2002 Ford Explorer Sport Trac Reviews and Ratings

Utility 4D 4WD

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2002 Ford Explorer Sport Trac
Sam Moses

Ford Explorer Sport Track offers the comfort of an Explorer sport-utility with the hauling capability of a short-bed pickup truck.

The Sport Trac is basically an SUV with a pickup truck bed grafted to its tail. The Ford Explorer has been the best selling of all sport-utility vehicles. The Sport Trac is based on the previous-generation Explorer, so it does not benefit from the new Explorer's independent rear suspension and other advancements. But it's a nice design with an outdoorsman's interior, and offers the utility of a thoughtfully designed pickup bed for large, and dirty, cargo. Model Lineup
Ford Explorer Sport Trac comes in two-wheel drive and four-wheel drive models. Three equipment packages are available: Value, Choice, and Premium.

The 2WD Value ($22,040) and 4WD Value ($24,810) versions come with a long list of standard equipment. Value packages actually give the buyer a credit over the base models by deleting the five-speed automatic transmission, leather-wrapped steering wheel, remote keyless entry, cruise control, and a tilt steering column.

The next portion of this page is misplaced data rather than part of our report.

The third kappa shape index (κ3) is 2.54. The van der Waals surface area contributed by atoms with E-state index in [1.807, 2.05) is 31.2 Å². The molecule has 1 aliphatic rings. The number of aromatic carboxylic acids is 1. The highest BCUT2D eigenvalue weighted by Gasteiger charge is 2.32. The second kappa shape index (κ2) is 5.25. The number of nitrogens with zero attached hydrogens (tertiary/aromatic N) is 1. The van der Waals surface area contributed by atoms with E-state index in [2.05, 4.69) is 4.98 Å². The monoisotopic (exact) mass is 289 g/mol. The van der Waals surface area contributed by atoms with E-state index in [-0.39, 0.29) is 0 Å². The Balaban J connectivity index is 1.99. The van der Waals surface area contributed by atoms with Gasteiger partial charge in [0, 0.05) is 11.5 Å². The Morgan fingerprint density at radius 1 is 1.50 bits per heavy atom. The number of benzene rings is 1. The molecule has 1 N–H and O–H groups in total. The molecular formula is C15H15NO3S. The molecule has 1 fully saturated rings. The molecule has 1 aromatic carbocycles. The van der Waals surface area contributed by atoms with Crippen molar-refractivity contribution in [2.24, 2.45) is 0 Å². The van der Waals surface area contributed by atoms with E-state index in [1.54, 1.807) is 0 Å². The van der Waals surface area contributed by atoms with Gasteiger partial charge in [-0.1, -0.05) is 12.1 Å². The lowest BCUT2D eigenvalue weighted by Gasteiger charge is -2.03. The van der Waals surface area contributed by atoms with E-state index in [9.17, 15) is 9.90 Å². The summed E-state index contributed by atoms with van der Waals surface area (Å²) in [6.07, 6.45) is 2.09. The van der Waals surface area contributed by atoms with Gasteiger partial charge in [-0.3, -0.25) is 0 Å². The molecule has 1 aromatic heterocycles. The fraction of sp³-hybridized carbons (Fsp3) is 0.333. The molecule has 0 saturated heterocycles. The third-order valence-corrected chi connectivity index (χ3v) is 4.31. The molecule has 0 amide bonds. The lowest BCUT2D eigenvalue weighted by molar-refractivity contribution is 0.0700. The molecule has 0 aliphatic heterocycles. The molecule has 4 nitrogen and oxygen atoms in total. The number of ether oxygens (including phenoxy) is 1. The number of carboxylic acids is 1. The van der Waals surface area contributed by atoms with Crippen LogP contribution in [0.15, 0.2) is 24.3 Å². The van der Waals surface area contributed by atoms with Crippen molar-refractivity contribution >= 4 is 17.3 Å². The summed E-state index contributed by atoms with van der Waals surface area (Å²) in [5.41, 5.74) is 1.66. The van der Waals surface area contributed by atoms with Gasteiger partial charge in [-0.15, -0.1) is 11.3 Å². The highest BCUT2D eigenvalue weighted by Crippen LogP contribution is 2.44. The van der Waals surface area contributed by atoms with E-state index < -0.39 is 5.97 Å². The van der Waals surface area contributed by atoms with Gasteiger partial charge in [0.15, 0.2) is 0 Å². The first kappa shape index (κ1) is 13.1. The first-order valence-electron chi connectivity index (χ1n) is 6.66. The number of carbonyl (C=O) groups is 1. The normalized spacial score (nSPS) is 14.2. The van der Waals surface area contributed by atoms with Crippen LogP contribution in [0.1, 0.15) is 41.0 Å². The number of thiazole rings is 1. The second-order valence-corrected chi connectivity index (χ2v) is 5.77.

Make Choice your choice and you get cruise control, power door locks, a more powerful version of the 4.0-liter V6 engine, remote keyless entry, a tilting steering column and an automatic transmission. Choice 2WD ($23,880) and Choice 4WD ($26,650) versions are considered the base models.

Pick the Premium package ($1560) and you get a 4.10 axle, floor and overhead consoles, fog lights, captains chairs with six-way power for the driver's seat, step bars to ease entry and exit from the cabin and upgraded tires.

For 2002, all Explorer Sport Tracs get 16-inch alloy wheels (instead of the old 15-inch versions). There's also a new 23-gallon fuel tank that replaces the 20.5-capacity tank in the 2001 model. Walkaround
Visually, the 2002 Ford Sport Trac is not very smooth. It has a rugged, utilitarian look with chunky gray cladding along the sides, and bulges along the body. Sport Trac looks like a box, twice over. First, there's the five-seat cabin and then there's the bed, whose walls are nearly 20 inches high. Overall, it's high and bulky looking.

The cargo bed is just over four feet long and the entire bed is made of a seemingly indestructible composite material, so it does not need a liner and won't rust. Ford engineers say they dragged cinder blocks over it and threw in steel pipes and heavy angle iron without any appreciable damage. Any marring of the bed blends in with the black grained finish. Ten winged cargo hooks are sturdily mounted on the rails of the bed, six black ones on the outside and four on the inside; there's also a waterproof 12-volt power source in the cargo area, useful for power tools and even refrigerators.